If we go back to the RBA December Monetary Policy Decision, the Governor Glenn Stevens, said “Growth in the global economy has moderated this year after a strong performance in 2010.” So it is interesting to read the Economic and housing predictions for 2012: Craig James. “With the benefit of hindsight it is clear that our economic and financial forecasts were overly optimistic. “ That may be the case however it is not reflective in the 2011 Mosman house sales results.

I can’t emphasise enough that the pulse of our property markets is best defined by weekly sales activity and this week, twenty properties in Mosman found new owners. In mathematical terms, that equates to just 2.2 per cent of Mosman’s 4,900 (approx) houses on the market and that number is reducing on a weekly basis.

Source: Domain Property Monitors

    MOSMAN – 2088

    • Number of houses on the market last week – 118
    • Number of houses on the market this week – 107
    • Number of apartments on the market last week – 111
    • Number of apartments on the market this week – 106

    CREMORNE – 2090

    • Number of houses on the market last week – 14
    • Number of houses on the market this week – 14
    • Number of apartments on the market last week – 30
    • Number of apartments on the market this week – 25

    NEUTRAL BAY – 2089

    • Number of houses on the market last week – 14
    • Number of houses on the market this week – 13
    • Number of apartments on the market last week – 93
    • Number of apartments on the market this week – 89

For this week’s sales in Mosman real estate, Beauty Point real estate, Clifton Gardens real estate, Balmoral real estate, Cremorne real estate, Cremorne Point real estate, Neutral Bay real estate, Cammeray real estate – Click Here

For this week’s open for inspections – Click Here

Steve, Rich, I and our brilliant RWM team, thank you for your fantastic patronage to our Richardson & Wrench Mosman & Neutral Bay (RWM) business model. Our subscriber sales sit on $1,024,767,720, the Australian record for real estate online sales. It has been our absolute pleasure to have you join us each week, in what has been a most turbulent year.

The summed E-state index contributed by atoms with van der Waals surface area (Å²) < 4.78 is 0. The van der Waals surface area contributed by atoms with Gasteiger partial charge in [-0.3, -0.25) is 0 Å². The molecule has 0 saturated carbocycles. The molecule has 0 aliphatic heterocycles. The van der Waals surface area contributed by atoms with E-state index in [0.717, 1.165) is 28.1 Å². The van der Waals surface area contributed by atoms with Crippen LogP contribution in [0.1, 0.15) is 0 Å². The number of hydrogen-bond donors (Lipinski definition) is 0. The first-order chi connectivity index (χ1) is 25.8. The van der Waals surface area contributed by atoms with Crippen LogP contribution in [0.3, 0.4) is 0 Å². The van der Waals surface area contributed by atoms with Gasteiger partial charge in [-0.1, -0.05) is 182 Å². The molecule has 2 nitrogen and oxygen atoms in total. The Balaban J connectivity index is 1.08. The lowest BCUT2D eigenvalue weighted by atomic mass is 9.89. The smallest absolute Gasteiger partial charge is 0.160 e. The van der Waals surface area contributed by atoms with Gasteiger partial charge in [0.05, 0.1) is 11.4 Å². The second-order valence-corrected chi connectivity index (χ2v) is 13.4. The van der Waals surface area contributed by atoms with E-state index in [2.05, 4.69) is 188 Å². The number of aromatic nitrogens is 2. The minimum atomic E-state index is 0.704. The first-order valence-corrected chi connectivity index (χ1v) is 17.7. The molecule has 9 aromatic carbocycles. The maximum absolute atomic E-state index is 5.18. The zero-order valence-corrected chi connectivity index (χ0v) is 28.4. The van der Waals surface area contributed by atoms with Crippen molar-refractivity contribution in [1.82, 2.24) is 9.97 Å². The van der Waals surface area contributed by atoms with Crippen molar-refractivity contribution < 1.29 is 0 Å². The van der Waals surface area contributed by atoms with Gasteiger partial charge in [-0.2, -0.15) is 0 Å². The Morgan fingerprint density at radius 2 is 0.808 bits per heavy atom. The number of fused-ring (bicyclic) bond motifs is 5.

However, I don’t believe our property market can compete with the expected turbulence in Canberra in 2012, with Julia Gillard and her totally incompetent government at the forefront. Kevin Rudd will challenge, so expect some amazing theatrics where self-preservation will come to the fore!

2012 will be our twelfth year of Virtual Realty News.

Have a relaxed and fantastic Christmas and New Year.

Merry-Christmas

My final Virtual Realty News thought for 2011. What a pity our economy doesn’t grow as fast as our children!

Virtual Realty News will return on January 20, 2012.

Cheers ^__^

13 Responses to “Don’t Worry, Be Happy – 2012 Is Looking Good!”

  • Ann says:

    Robert & Team,

    Merry Christmas and Happy New Year. Thank you for your outstanding synopsis of what is happening each week.

    Hope you have a great break in your Honorary Mayoral role in Thailand!!

  • Ann says:

    I do hope we get some changes and then stability in Canberra, so consumer confidence can rise. We are having a good year, but its not steady, up and flat like a yo-yo!!

  • Warwick Kent says:

    Robert – sorry you seem keen on supporting the bank bashing mob. Suggest you have a look at the Business Section in today’s Australian, particularly Matthew Stevens’ commentary. The ANZ media release and attachments (http://phx.corporate-ir.net/External.File?item=UGFyZW50SUQ9MTE3OTY3fENoaWxkSUQ9LTF8VHlwZT0z&t=1 ) also explain the problems facing the major banks. The minnows don’t have to face the issue because they are not dependent on offshore wholesale funding which is where the problem lies. If that source is cut off, lending will dry up and so will housing sales.

  • Gordon says:

    Good point, Warwick. Interest rates are important in the residential property market, and a 25 basis point cut makes some difference.

    But an economically more significant measure is the business borrowing rate delivered by the retail banks, and here they have made up most of the interest margin they partly surrendered on house loans as the cost of funds increased.